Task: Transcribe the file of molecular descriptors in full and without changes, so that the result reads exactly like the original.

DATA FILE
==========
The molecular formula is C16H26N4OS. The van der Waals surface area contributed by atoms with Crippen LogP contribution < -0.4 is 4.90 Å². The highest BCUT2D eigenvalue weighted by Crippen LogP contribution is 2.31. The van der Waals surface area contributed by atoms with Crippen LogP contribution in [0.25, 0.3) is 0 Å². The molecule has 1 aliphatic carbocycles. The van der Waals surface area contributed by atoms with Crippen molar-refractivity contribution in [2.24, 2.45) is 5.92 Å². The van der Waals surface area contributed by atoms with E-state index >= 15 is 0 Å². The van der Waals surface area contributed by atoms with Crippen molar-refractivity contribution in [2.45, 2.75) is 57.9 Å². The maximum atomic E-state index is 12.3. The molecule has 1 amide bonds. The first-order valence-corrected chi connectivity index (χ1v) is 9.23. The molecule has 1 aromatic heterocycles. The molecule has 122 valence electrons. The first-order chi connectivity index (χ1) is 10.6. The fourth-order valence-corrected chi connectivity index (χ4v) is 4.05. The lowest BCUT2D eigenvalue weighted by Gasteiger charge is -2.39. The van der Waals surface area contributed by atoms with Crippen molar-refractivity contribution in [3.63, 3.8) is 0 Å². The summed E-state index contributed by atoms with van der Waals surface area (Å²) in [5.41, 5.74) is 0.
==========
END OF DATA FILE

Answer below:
The molecular formula is C16H26N4OS. The van der Waals surface area contributed by atoms with Crippen LogP contribution < -0.4 is 4.90 Å². The highest BCUT2D eigenvalue weighted by Crippen LogP contribution is 2.31. The van der Waals surface area contributed by atoms with Crippen LogP contribution in [0.25, 0.3) is 0 Å². The molecule has 1 aliphatic carbocycles. The van der Waals surface area contributed by atoms with Crippen molar-refractivity contribution in [2.24, 2.45) is 5.92 Å². The van der Waals surface area contributed by atoms with E-state index >= 15 is 0 Å². The van der Waals surface area contributed by atoms with Crippen molar-refractivity contribution in [2.45, 2.75) is 57.9 Å². The maximum atomic E-state index is 12.3. The molecule has 1 amide bonds. The first-order valence-corrected chi connectivity index (χ1v) is 9.23. The molecule has 1 aromatic heterocycles. The molecule has 122 valence electrons. The first-order chi connectivity index (χ1) is 10.6. The fourth-order valence-corrected chi connectivity index (χ4v) is 4.05. The lowest BCUT2D eigenvalue weighted by Gasteiger charge is -2.39. The van der Waals surface area contributed by atoms with Crippen molar-refractivity contribution in [3.63, 3.8) is 0 Å². The summed E-state index contributed by atoms with van der Waals surface area (Å²) in [5.41, 5.74) is 0.